She added with the revamped space the center was able to add two additional office suites, bringing the total number to 15 offices.
Right now, Launchpad has 14 tenants including its five new grant recipients: ChaseeL, BRGRBY, Raintree Holdings, CutNet and Golden Horse Films.
Green said its other nine tenants are companies who requested to remain in their suite after their six-month grant ended. Those tenants are able to sign a one-year lease at a below-market rate.
She said the foundation is still accepting applications on the Henderson Chamber’s website until June 30 to fill its last office suite.
“I’ve gotten a lot of calls on our units. It’s really competitive to be here,” she said. “We hope to have more grant opportunities in the future as we have more vacancies but this will make us full.”
Coming out of the pandemic, Green said the center has seen an uptick in the number of entrepreneurs seeking help.
“During COVID, you saw that big transition of people especially in hospitality that couldn’t go back to work — didn’t want to go back to work — and start getting creative about what they can do instead,” Kelly said. “And we have a number of these brand-new businesses that started as a product of that.”
One such business is BRGRBY, pronounced Burger Boy, founded last year by east Las Vegas resident Jhonatan Perez. He said if it wasn’t for the pandemic, he likely wouldn’t have taken the leap to start his own company.
The former small business banker decided to take a severance from his employer in April 2021. He finished school, pursuing a software engineering degree, and worked as a freelance web developer.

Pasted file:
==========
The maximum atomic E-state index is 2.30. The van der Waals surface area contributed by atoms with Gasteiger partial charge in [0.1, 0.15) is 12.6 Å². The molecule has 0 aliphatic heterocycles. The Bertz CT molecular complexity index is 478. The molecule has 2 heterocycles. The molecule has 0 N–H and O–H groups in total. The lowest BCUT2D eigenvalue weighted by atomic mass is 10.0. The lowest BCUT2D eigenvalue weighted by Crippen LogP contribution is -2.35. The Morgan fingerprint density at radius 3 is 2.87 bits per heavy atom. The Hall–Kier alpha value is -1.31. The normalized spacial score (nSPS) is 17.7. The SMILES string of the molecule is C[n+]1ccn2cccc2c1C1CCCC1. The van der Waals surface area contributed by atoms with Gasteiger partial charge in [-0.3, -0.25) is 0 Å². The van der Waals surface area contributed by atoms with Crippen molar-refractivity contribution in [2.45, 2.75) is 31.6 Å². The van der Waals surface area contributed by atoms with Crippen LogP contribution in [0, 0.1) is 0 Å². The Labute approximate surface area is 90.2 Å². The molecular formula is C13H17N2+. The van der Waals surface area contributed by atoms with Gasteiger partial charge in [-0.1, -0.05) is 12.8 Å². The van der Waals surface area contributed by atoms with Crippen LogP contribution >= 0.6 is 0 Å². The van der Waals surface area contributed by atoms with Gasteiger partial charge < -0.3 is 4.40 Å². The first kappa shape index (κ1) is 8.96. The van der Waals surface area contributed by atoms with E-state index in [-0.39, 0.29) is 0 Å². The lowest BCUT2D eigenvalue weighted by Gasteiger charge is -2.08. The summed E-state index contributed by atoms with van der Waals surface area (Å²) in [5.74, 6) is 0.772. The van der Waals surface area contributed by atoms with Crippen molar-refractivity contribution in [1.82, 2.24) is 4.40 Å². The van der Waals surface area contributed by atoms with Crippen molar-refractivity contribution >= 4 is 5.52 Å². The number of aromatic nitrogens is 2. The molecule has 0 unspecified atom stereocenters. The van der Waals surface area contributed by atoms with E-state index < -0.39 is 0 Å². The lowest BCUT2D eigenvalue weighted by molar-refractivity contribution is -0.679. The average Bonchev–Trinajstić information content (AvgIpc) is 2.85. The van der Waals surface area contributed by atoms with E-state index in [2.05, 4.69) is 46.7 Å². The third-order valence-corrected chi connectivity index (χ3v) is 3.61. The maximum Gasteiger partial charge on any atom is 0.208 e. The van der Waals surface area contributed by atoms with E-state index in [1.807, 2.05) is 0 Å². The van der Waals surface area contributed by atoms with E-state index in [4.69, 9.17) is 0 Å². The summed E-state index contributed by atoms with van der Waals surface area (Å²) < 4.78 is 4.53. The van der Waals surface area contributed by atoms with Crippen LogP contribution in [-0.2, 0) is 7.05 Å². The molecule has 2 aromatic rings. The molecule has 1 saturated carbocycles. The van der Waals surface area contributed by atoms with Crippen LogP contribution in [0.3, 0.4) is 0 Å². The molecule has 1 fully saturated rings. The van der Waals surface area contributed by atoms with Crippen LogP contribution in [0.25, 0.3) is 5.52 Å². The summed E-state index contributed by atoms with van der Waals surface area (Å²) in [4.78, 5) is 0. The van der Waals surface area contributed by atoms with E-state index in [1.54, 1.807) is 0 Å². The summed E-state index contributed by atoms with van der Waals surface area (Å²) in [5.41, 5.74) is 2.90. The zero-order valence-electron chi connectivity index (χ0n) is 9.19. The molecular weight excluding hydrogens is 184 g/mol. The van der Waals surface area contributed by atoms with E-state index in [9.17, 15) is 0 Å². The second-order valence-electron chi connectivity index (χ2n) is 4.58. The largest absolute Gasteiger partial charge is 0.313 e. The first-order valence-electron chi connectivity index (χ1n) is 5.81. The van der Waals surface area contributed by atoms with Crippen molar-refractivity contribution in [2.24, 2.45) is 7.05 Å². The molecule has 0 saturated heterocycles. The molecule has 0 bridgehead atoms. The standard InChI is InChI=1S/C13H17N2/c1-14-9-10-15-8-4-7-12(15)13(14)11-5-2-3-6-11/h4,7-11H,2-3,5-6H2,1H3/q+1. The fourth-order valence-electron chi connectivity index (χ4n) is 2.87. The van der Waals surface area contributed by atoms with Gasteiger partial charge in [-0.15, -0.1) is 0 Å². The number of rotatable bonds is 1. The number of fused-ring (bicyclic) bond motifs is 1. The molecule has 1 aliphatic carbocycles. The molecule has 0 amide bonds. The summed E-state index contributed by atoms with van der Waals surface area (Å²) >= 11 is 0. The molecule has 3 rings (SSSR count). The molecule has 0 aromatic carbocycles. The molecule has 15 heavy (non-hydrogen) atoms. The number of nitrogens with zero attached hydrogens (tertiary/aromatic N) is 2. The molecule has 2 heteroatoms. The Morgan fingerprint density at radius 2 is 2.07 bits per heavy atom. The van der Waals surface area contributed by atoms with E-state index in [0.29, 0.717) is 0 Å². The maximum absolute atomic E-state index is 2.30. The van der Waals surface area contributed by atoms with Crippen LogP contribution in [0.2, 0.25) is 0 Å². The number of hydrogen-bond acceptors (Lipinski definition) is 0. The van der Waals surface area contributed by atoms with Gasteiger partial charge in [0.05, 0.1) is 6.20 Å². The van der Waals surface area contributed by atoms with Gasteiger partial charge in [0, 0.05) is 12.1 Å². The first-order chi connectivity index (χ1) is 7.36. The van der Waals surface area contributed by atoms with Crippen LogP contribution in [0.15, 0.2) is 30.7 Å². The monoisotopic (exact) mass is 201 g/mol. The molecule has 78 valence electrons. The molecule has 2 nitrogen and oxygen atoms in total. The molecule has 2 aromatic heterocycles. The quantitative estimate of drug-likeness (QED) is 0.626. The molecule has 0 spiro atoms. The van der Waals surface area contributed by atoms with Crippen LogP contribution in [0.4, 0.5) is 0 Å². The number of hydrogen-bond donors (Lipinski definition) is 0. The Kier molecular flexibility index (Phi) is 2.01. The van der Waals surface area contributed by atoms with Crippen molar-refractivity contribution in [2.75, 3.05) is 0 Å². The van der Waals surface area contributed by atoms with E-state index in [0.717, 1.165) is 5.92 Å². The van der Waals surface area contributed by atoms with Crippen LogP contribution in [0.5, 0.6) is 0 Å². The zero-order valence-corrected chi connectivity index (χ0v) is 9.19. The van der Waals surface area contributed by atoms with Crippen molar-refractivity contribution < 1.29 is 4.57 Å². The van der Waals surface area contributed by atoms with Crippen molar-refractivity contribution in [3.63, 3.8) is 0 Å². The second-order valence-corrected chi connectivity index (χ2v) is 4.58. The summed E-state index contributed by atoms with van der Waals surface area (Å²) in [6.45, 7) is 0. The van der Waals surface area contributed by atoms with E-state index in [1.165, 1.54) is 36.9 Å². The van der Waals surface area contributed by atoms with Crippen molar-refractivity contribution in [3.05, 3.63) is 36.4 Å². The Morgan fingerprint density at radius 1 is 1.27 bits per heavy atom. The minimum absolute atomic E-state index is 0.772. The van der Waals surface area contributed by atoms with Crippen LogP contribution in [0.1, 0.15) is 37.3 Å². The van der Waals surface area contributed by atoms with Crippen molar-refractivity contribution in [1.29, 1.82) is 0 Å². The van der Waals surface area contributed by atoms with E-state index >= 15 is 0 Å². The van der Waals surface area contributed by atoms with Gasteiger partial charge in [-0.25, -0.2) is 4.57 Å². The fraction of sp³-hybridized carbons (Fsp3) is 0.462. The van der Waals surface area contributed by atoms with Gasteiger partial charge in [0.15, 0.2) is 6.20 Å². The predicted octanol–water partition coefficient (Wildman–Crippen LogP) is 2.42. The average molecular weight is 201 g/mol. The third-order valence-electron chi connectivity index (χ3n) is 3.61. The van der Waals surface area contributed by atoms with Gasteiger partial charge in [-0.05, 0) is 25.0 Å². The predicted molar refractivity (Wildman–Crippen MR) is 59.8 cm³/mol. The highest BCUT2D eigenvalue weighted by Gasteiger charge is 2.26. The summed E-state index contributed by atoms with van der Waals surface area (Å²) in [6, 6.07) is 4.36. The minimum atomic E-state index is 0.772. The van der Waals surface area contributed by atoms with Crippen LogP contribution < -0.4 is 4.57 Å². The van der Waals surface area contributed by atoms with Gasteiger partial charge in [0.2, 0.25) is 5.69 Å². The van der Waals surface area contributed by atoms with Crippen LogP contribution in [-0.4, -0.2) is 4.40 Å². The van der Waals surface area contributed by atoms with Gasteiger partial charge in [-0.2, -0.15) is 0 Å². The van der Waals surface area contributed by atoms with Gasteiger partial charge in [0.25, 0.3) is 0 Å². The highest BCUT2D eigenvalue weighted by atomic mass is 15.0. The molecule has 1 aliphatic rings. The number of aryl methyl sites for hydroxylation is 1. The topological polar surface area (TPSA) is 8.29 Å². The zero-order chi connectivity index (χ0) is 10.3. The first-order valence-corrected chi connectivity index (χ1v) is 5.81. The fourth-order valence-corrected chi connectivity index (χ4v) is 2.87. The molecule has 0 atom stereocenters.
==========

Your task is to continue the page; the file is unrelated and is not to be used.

“I was using a little room in my house and never expected a year later to be at my own office on Water Street,” he said. “It’s one thing to help people open a bank account and ask for documents, but it’s totally another thing to go through the process of starting a business yourself.”
He’s looking forward to growing his business through the incubator’s networking events and use the Small Business Development Center, located in the building just steps away from his office.
Networking is key to growing, added Youth Leadership Authority founder and Executive Director Marie Tomao.
Tomao’s nonprofit is the largest tenant inside Launchpad, even having its own entrance facing Water Street. The organization started out 18 years ago as the Southern Nevada Devil Pups, a youth physical leadership camp held at Camp Pendleton, but ballooned into a nonprofit offering eight additional programs for students ages 11 to 21.
Through the incubator, Tomao was able to connect with The Gene Haas Foundation, as well as other donors, who gave the organization a financial lifeline.
“When everybody was closed down our fundraising efforts stopped,” she said. “We had an office to pay for and no way to create revenue, but we were still creating a safe space for kids to be at and Gene Haas Foundation came into our office with a COVID relief check that got us through.”
Tomao admits the organization is starting to outgrow Launchpad while acknowledging that it achieved the incubator’s goal.
“They say we’ve actually graduated from the Launchpad side to the lease side,” she said. “It’s done it’s justice. It’s done a great value. Now, we’re in existence for 18 years servicing kids all over Henderson, Boulder City. … And we wouldn’t be here had it not been for the collaborative actions of the foundation.”